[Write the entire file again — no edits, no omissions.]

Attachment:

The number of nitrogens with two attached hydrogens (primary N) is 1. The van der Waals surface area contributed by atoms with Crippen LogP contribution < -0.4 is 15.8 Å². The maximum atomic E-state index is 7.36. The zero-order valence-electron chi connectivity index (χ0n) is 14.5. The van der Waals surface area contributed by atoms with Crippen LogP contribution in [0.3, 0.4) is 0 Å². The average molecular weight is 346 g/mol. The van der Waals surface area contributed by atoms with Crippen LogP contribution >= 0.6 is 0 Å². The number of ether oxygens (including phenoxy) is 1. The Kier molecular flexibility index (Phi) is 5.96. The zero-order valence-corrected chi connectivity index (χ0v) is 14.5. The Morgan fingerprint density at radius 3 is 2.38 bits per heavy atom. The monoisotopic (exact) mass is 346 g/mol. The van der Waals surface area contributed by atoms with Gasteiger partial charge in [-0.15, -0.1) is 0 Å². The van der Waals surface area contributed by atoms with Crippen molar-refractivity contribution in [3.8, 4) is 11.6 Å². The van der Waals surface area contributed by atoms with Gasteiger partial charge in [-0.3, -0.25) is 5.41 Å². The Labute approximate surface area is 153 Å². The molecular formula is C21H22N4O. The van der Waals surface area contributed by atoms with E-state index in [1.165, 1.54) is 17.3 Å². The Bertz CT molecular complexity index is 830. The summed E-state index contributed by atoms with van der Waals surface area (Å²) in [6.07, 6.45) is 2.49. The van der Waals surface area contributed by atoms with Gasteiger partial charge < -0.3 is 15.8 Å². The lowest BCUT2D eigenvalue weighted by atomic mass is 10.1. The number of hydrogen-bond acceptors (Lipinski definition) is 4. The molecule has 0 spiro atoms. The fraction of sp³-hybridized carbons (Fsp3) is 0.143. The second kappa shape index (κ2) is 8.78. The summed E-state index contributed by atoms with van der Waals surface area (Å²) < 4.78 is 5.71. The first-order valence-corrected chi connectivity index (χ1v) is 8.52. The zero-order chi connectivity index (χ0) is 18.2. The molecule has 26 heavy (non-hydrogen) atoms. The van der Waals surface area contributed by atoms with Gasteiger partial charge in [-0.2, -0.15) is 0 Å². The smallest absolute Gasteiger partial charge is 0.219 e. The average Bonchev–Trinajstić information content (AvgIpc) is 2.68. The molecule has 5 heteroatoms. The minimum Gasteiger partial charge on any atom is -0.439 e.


The number of nitrogens with two attached hydrogens (primary N) is 1. The van der Waals surface area contributed by atoms with Crippen LogP contribution < -0.4 is 15.8 Å². The maximum atomic E-state index is 7.36. The zero-order valence-electron chi connectivity index (χ0n) is 14.5. The van der Waals surface area contributed by atoms with Crippen LogP contribution in [0.3, 0.4) is 0 Å². The average molecular weight is 346 g/mol. The van der Waals surface area contributed by atoms with Crippen LogP contribution >= 0.6 is 0 Å². The number of ether oxygens (including phenoxy) is 1. The Kier molecular flexibility index (Phi) is 5.96. The zero-order valence-corrected chi connectivity index (χ0v) is 14.5. The Morgan fingerprint density at radius 3 is 2.38 bits per heavy atom. The monoisotopic (exact) mass is 346 g/mol. The van der Waals surface area contributed by atoms with Gasteiger partial charge in [-0.15, -0.1) is 0 Å². The van der Waals surface area contributed by atoms with Crippen molar-refractivity contribution in [3.8, 4) is 11.6 Å². The van der Waals surface area contributed by atoms with Gasteiger partial charge in [-0.3, -0.25) is 5.41 Å². The Labute approximate surface area is 153 Å². The molecular formula is C21H22N4O. The van der Waals surface area contributed by atoms with E-state index in [1.165, 1.54) is 17.3 Å². The Bertz CT molecular complexity index is 830. The summed E-state index contributed by atoms with van der Waals surface area (Å²) in [6.07, 6.45) is 2.49. The van der Waals surface area contributed by atoms with Gasteiger partial charge < -0.3 is 15.8 Å². The lowest BCUT2D eigenvalue weighted by atomic mass is 10.1. The number of hydrogen-bond acceptors (Lipinski definition) is 4. The molecule has 0 spiro atoms. The fraction of sp³-hybridized carbons (Fsp3) is 0.143. The second kappa shape index (κ2) is 8.78. The summed E-state index contributed by atoms with van der Waals surface area (Å²) < 4.78 is 5.71. The first-order valence-corrected chi connectivity index (χ1v) is 8.52. The zero-order chi connectivity index (χ0) is 18.2. The molecule has 26 heavy (non-hydrogen) atoms. The van der Waals surface area contributed by atoms with Gasteiger partial charge in [-0.2, -0.15) is 0 Å². The smallest absolute Gasteiger partial charge is 0.219 e. The average Bonchev–Trinajstić information content (AvgIpc) is 2.68. The molecule has 5 heteroatoms. The minimum Gasteiger partial charge on any atom is -0.439 e.